Tag Archives: Spanish language horror

Blood Brothers

La Dosis

by Brandon Thomas

It’s harder to think of a more respected profession than nursing. This notion might be even more widely shared now, after the past year. Nurses are there during the worst emergencies, and they’re also there to help with recovery. We put a lot of trust and responsibility in them during our weakest moments. Writer/director Martin Kraut’s thriller La Dosis (translation: The Dose) examines what happens when that trust is breached in the worst possible way.

Marcos (Carlos Portaluppi) is a confident and experienced nurse with more than 20 years under his belt. His professionalism and thoroughness make him well respected in his department. Marcos has a secret though. For certain terminal patients, he uses the cover of night to administer enough medication to allow them to peacefully slip away. For Marcos, this is a way to preserve their dignity even if it goes against the ethical nature of working in medicine.

When Gabriel (Ignacio Rogers), a new young nurse arrives, Marcos finds himself threatened by the handsome man. As Marcos’s coworkers and superiors fall under Gabriel’s charming spell, the elder nurse begins to suspect that Gabriel might harbor his own homicidal tendencies.

If there’s one word I’d use to describe La Dosis, it would be deliberate. The film mirrors Marcos’s steady, pragmatic personality by slowly, and methodically, introducing us to the characters and setting. It’s the type of no-frills opening that makes Marcos’s first act of homicide all the more surprising while still seemingly mundane.

Things begin to heat up and get weirder once the character of Gabriel is introduced. Is Marcos’s distrust of the young nurse simply sour grapes or is there a more sinister reason? That’s the question the film plays with momentarily until it’s quickly answered. The suspense of toying with Gabriel’s true intentions is cast aside rather quickly.

La Dosis frustrates more than it captivates. The back and forth between Marcos and Gabriel has all the trappings of an exciting rivalry, except the film refuses to let it happen. Marcos yo-yos between being Gabriel’s adversary and his friend. The film tries to explain this away with tepid sexual tension between the two, but it’s never explored on more than a surface level. 

Portaluppi is the film’s bright spot. There’s an inviting casual sadness to the character that never strays into pity. Even when the script falters with Marcos’s questionable behavior and choices, Portaluppi does his all to make it work. 

There’s also a level of dark comedy at play that the film never truly capitalizes on. The story is ripe for this kind of approach, yet the filmmakers continue to pull their punches. The hesitancy to go full dark comedy or even full medical thriller hobbles the film in the end. 

La Dosis tantalizes with interesting character beats and odd tonal shifts, but in the end, doesn’t quite reach a satisfying conclusion.

Urban Jungle

Tigers Are Not Afraid

by Hope Madden

Comparing most films to Pan’s Labyrinth would be setting a bar too high. Guillermo del Toro’s macabre fable of war and childhood delivers more magic, humanity and tragedy than any one film should be allowed.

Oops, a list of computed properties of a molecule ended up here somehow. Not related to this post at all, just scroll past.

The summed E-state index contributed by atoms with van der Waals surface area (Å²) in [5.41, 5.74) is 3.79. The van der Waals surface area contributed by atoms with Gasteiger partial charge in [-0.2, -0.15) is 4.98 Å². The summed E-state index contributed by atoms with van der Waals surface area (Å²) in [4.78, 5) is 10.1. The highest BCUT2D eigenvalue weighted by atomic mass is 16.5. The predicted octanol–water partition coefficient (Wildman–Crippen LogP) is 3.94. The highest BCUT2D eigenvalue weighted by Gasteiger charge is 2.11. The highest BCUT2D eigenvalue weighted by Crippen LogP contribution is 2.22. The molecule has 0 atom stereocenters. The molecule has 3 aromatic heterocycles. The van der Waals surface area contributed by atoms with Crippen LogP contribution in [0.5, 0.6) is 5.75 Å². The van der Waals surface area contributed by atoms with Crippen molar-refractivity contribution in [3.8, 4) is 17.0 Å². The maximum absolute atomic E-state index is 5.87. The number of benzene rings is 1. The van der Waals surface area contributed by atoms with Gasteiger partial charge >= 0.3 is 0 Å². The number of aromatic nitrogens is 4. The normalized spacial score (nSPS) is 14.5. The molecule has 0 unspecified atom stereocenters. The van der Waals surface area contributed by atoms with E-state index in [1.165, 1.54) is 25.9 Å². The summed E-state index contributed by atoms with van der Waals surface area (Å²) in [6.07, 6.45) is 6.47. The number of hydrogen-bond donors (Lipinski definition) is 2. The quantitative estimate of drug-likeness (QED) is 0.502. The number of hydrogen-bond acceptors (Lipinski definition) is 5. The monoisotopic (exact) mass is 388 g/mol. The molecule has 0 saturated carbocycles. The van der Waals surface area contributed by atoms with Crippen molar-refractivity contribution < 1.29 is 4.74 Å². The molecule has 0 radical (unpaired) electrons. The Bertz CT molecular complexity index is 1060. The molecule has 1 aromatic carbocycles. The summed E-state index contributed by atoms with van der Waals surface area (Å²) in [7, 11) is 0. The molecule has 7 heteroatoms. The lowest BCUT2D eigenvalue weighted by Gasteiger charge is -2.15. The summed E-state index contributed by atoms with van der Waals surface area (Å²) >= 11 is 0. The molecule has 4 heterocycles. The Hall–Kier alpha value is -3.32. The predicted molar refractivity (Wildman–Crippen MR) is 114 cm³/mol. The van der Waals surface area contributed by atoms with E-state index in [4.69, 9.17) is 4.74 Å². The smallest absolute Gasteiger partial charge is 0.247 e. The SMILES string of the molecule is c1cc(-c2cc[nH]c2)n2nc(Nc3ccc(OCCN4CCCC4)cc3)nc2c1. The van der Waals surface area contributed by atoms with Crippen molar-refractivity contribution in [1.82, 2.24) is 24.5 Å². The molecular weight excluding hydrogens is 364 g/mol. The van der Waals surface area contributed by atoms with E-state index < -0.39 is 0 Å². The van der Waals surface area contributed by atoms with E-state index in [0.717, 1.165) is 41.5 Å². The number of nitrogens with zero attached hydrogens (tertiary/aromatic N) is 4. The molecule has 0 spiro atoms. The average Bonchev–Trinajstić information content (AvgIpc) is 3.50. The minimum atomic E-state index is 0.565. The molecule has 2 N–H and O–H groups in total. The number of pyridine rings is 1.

And yet, it’s hard to watch Issa Lopez’s Tigers Are Not Afraid without thinking about little Ofelia, the fairies and the Pale Man.

Lopez’s fable of children and war brandishes the same themes as del Toro’s masterpiece, but grounds the magic with a rugged street style.

Tigers follows Estrella, a child studying fairy tales—or, she was until her school is temporarily closed due to the stray bullets that make it unsafe for students. As Estrella and her classmates hide beneath desks to avoid gunfire, her teacher hands her three broken pieces of chalk and tells her these are her three wishes.

But wishes never turn out the way you want them to.

There is an echo through Latin American horror that speaks to the idea of a disposable population. You find it in Jorge Michel Grau’s brilliant 2010 cannibal horror We Are What We Are and again in Emiliano Rocha Minter’s 2016 taboo-buster, We Are the Flesh.

Lopez amplifies that voice with a film that feels horrifying in its currency and devastating in the way it travels with the most vulnerable of those discarded people.

Estrella is befriended by other orphans in her city, each aching with the loss of parents and each on the move to escape the dangers facing the powerless.

Though Tigers bears the mark of a del Toro – Labyrinth as well as The Devi’s Backbone – it can’t quite reach his level of sorrowful lyricism. It makes up for that with the gut punch of modernity. Though this ghost story with tiny dragons and stuffed tigers is darkly fanciful, it’s also surprisingly clear-eyed in its view of the toll the drug war takes on the innocent.

It’s Latin American horror at its best.

Meat is Meat

We Are the Flesh

by Hope Madden

Are you squeamish?

This is actually the first question my friend was asked in an interview for an internship with a meat packing plant, but it’s also a good piece of self-reflection before you sit down to We Are the Flesh.

First time feature writer/director Emiliano Rocha Minter announces his presence with authority – and a lot of body fluids – in this carnal horror show.

A hellish vision if ever there was one, the film opens on a filthy man with a lot of packing tape. He’s taking different types of nastiness, taping it inside a plastic drum to ferment, and eventually turning it into a drink or a drug. Hard to tell – loud drum banging follows, as well as hallucinations and really, really deep sleep.